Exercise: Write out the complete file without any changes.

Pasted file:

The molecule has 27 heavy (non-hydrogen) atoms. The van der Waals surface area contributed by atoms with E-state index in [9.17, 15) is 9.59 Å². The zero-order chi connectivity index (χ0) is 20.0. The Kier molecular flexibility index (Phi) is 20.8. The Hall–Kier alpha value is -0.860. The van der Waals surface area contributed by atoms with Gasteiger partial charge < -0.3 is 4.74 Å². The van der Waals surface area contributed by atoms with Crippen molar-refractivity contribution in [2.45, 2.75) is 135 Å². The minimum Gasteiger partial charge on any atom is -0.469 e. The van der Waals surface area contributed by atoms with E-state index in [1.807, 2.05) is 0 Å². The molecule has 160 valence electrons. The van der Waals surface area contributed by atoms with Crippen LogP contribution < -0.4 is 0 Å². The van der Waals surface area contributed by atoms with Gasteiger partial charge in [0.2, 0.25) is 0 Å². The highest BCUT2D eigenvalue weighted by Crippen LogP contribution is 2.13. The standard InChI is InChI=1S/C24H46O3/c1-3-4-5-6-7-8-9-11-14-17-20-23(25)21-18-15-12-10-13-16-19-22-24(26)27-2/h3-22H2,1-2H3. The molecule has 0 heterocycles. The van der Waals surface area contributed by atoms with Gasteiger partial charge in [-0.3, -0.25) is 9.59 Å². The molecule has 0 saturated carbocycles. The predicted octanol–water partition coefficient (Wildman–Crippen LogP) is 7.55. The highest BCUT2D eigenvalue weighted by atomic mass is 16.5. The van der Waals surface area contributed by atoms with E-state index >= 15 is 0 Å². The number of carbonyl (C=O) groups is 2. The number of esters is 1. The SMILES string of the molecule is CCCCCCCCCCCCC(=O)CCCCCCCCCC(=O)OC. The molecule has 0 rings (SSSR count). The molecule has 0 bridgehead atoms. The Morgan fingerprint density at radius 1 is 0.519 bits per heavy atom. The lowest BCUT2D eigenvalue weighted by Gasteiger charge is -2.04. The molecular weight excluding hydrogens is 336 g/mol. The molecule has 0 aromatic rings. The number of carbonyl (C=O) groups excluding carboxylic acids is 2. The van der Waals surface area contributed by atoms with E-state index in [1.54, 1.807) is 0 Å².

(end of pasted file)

The molecule has 27 heavy (non-hydrogen) atoms. The van der Waals surface area contributed by atoms with E-state index in [9.17, 15) is 9.59 Å². The zero-order chi connectivity index (χ0) is 20.0. The Kier molecular flexibility index (Phi) is 20.8. The Hall–Kier alpha value is -0.860. The van der Waals surface area contributed by atoms with Gasteiger partial charge < -0.3 is 4.74 Å². The van der Waals surface area contributed by atoms with Crippen molar-refractivity contribution in [2.45, 2.75) is 135 Å². The minimum Gasteiger partial charge on any atom is -0.469 e. The van der Waals surface area contributed by atoms with E-state index in [1.807, 2.05) is 0 Å². The molecule has 160 valence electrons. The van der Waals surface area contributed by atoms with Crippen LogP contribution < -0.4 is 0 Å². The van der Waals surface area contributed by atoms with Gasteiger partial charge in [0.2, 0.25) is 0 Å². The highest BCUT2D eigenvalue weighted by Crippen LogP contribution is 2.13. The standard InChI is InChI=1S/C24H46O3/c1-3-4-5-6-7-8-9-11-14-17-20-23(25)21-18-15-12-10-13-16-19-22-24(26)27-2/h3-22H2,1-2H3. The molecule has 0 heterocycles. The van der Waals surface area contributed by atoms with Gasteiger partial charge in [-0.3, -0.25) is 9.59 Å². The molecule has 0 saturated carbocycles. The predicted octanol–water partition coefficient (Wildman–Crippen LogP) is 7.55. The highest BCUT2D eigenvalue weighted by atomic mass is 16.5. The van der Waals surface area contributed by atoms with E-state index >= 15 is 0 Å². The number of carbonyl (C=O) groups is 2. The number of esters is 1. The SMILES string of the molecule is CCCCCCCCCCCCC(=O)CCCCCCCCCC(=O)OC. The molecule has 0 rings (SSSR count). The molecule has 0 bridgehead atoms. The Morgan fingerprint density at radius 1 is 0.519 bits per heavy atom. The lowest BCUT2D eigenvalue weighted by Gasteiger charge is -2.04. The molecular weight excluding hydrogens is 336 g/mol. The molecule has 0 aromatic rings. The number of carbonyl (C=O) groups excluding carboxylic acids is 2. The van der Waals surface area contributed by atoms with E-state index in [1.54, 1.807) is 0 Å².